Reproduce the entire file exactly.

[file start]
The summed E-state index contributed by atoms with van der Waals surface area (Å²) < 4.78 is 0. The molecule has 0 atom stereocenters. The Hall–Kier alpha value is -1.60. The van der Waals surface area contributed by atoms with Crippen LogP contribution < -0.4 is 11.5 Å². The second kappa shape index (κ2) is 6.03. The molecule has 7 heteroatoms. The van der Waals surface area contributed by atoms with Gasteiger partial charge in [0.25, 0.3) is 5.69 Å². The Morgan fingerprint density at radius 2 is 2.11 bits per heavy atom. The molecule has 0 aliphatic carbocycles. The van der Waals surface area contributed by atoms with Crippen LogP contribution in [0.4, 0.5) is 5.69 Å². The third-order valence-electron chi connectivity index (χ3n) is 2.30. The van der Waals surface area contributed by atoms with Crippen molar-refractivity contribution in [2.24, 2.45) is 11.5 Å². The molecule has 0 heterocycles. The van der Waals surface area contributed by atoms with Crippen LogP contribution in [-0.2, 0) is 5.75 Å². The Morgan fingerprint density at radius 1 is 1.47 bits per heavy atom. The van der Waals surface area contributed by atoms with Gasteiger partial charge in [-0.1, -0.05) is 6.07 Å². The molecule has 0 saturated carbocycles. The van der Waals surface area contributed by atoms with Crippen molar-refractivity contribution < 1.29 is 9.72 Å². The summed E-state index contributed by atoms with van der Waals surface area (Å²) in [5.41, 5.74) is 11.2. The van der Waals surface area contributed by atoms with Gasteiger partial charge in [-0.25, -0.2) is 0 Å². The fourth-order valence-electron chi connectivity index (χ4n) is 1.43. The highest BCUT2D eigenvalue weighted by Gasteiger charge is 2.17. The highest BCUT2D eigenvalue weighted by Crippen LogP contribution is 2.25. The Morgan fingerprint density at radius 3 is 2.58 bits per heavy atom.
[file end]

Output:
The summed E-state index contributed by atoms with van der Waals surface area (Å²) < 4.78 is 0. The molecule has 0 atom stereocenters. The Hall–Kier alpha value is -1.60. The van der Waals surface area contributed by atoms with Crippen LogP contribution < -0.4 is 11.5 Å². The second kappa shape index (κ2) is 6.03. The molecule has 7 heteroatoms. The van der Waals surface area contributed by atoms with Gasteiger partial charge in [0.25, 0.3) is 5.69 Å². The Morgan fingerprint density at radius 2 is 2.11 bits per heavy atom. The molecule has 0 aliphatic carbocycles. The van der Waals surface area contributed by atoms with Crippen LogP contribution in [0.4, 0.5) is 5.69 Å². The third-order valence-electron chi connectivity index (χ3n) is 2.30. The van der Waals surface area contributed by atoms with Crippen molar-refractivity contribution in [2.24, 2.45) is 11.5 Å². The molecule has 0 heterocycles. The van der Waals surface area contributed by atoms with Crippen LogP contribution in [-0.2, 0) is 5.75 Å². The Morgan fingerprint density at radius 1 is 1.47 bits per heavy atom. The van der Waals surface area contributed by atoms with Gasteiger partial charge in [-0.1, -0.05) is 6.07 Å². The molecule has 0 saturated carbocycles. The van der Waals surface area contributed by atoms with Crippen molar-refractivity contribution < 1.29 is 9.72 Å². The summed E-state index contributed by atoms with van der Waals surface area (Å²) in [5.41, 5.74) is 11.2. The van der Waals surface area contributed by atoms with Gasteiger partial charge in [-0.25, -0.2) is 0 Å². The fourth-order valence-electron chi connectivity index (χ4n) is 1.43. The highest BCUT2D eigenvalue weighted by Gasteiger charge is 2.17. The highest BCUT2D eigenvalue weighted by Crippen LogP contribution is 2.25. The Morgan fingerprint density at radius 3 is 2.58 bits per heavy atom.